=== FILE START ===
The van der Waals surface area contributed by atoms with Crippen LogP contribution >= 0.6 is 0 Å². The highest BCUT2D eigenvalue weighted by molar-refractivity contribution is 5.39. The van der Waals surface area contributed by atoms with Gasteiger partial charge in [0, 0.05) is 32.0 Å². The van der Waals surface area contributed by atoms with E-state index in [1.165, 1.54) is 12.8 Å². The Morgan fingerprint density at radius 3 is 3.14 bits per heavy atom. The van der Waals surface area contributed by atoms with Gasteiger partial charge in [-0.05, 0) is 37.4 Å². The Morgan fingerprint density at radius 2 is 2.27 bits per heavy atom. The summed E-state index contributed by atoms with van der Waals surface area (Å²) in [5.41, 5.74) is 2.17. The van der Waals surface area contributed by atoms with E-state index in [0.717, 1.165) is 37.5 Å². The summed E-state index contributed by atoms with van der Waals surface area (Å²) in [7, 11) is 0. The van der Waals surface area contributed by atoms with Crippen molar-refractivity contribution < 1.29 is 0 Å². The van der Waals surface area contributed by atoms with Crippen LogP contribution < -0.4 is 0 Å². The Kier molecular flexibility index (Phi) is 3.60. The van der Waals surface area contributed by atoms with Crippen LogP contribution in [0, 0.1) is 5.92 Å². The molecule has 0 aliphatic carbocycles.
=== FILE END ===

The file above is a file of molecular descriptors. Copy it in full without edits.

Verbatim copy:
The van der Waals surface area contributed by atoms with Crippen LogP contribution >= 0.6 is 0 Å². The highest BCUT2D eigenvalue weighted by molar-refractivity contribution is 5.39. The van der Waals surface area contributed by atoms with Gasteiger partial charge in [0, 0.05) is 32.0 Å². The van der Waals surface area contributed by atoms with E-state index in [1.165, 1.54) is 12.8 Å². The Morgan fingerprint density at radius 3 is 3.14 bits per heavy atom. The van der Waals surface area contributed by atoms with Gasteiger partial charge in [-0.05, 0) is 37.4 Å². The Morgan fingerprint density at radius 2 is 2.27 bits per heavy atom. The summed E-state index contributed by atoms with van der Waals surface area (Å²) in [5.41, 5.74) is 2.17. The van der Waals surface area contributed by atoms with E-state index in [0.717, 1.165) is 37.5 Å². The summed E-state index contributed by atoms with van der Waals surface area (Å²) in [7, 11) is 0. The van der Waals surface area contributed by atoms with Crippen molar-refractivity contribution < 1.29 is 0 Å². The van der Waals surface area contributed by atoms with Crippen LogP contribution < -0.4 is 0 Å². The Kier molecular flexibility index (Phi) is 3.60. The van der Waals surface area contributed by atoms with Crippen LogP contribution in [0, 0.1) is 5.92 Å². The molecule has 0 aliphatic carbocycles.